I propose an alternative: a simple 3-step approach to free yourself from your insatiable desire for perfectionism and live your commitments and goals with more serenity. Are you there? ;-)

Free yourself from perfectionism in 3 steps

Free yourself from too many rules by adding 3 new rules: it sounds a bit paradoxical and incoherent don't you think? Well, I know that it is difficult for you to accept this inconsistency (this imperfection), but you will have to get over it: your path of liberation from perfectionism started from this first paragraph ;-)

  • Rule # 1: Accept imperfection. Perfection is stillness, coldness, death. Imperfection instead… imperfection is life, warmth, movement. Changes, improvements, can only come from imperfection. Everything in nature grows and changes state thanks to imperceptible imperfections and imbalances at the atomic level. Learn to see imperfection with new eyes, to accept it, to love it. After all, as the Austrian journalist Karl Kraus wrote in "Said and contradicted"

"To be perfect she was missing only one flaw."

Karl Kraus.

  • Rule # 2: agree to lose control (from time to time). The universe is chaos: if you don't accept it, you are overwhelmed. The stiffer you are, the more easily you will be broken by the events of existence. Stop fighting, give up - you can't control everything. Learn to abandon yourself to the current of life: just give a few strokes of the oar, just enough to keep you in the right direction, but don't pretend to decide every millimeter of your crossing. And, as I learned in a Milanese taxi, when a wave arrives ... follow.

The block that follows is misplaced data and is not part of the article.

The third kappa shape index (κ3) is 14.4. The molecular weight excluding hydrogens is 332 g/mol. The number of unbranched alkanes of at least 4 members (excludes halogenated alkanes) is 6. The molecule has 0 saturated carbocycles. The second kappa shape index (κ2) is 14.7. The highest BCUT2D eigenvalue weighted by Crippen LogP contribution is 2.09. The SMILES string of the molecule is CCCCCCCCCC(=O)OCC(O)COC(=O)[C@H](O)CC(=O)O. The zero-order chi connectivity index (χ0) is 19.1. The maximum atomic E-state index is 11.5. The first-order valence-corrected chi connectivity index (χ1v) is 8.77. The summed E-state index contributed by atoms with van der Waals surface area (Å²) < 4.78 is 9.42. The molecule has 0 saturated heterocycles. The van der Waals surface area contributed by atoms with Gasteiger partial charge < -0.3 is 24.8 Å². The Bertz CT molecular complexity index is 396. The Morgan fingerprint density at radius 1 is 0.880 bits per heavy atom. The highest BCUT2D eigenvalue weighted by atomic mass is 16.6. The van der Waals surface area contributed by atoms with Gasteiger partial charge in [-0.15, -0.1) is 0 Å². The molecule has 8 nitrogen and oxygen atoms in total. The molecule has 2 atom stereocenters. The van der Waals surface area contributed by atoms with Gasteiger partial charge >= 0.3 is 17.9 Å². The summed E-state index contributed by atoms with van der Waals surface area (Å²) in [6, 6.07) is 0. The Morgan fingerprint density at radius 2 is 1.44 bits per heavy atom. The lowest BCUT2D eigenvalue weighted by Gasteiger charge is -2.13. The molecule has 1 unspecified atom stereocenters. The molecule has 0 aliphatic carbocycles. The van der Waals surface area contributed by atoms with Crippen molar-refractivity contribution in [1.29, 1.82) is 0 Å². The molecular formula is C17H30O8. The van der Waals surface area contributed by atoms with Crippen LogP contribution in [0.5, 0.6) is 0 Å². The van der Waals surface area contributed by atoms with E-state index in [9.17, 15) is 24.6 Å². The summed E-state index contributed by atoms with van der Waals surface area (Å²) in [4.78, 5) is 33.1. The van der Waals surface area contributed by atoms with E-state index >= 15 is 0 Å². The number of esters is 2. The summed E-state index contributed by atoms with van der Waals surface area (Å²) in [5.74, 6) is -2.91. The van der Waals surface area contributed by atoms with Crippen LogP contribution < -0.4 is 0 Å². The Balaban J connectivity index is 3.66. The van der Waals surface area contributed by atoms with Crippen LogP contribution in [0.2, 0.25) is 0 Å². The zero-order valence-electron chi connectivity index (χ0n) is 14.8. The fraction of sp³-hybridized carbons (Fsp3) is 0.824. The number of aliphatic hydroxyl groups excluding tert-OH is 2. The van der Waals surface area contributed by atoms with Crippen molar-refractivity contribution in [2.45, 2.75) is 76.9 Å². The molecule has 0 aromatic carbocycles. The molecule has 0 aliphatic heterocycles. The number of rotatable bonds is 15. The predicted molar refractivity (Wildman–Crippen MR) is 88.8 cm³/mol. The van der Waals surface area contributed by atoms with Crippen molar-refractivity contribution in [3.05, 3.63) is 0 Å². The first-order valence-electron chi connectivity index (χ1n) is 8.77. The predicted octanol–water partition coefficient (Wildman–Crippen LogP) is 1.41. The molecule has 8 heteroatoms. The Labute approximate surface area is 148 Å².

• Rule # 3: Agree to start. The pursuit of perfection (i.e. the fear of failure) is one of the 4 main causes of procrastination. If you really want to make your dreams come true, you have to learn to accept the discomfort of the beginning. At first nothing will be perfect, you will feel like a beginner, an incompetent, an idiot. You'll be wrong and then ... you'll be wrong again. This is no excuse not to start. The illusion that all our efforts must be crowned with perfect success immobilizes us and in fact condemns us to failure. Remember:

"Better an imperfect draft than a perfect blank sheet."

R. Schuller.

I wish you an imperfect week then. A week in which you will start working / studying even when all conditions are not perfect. A week in which you will allow yourself the luxury of making mistakes and you will learn from your mistakes. A week in which you will respect a few rules, but above all you will learn to respect yourself.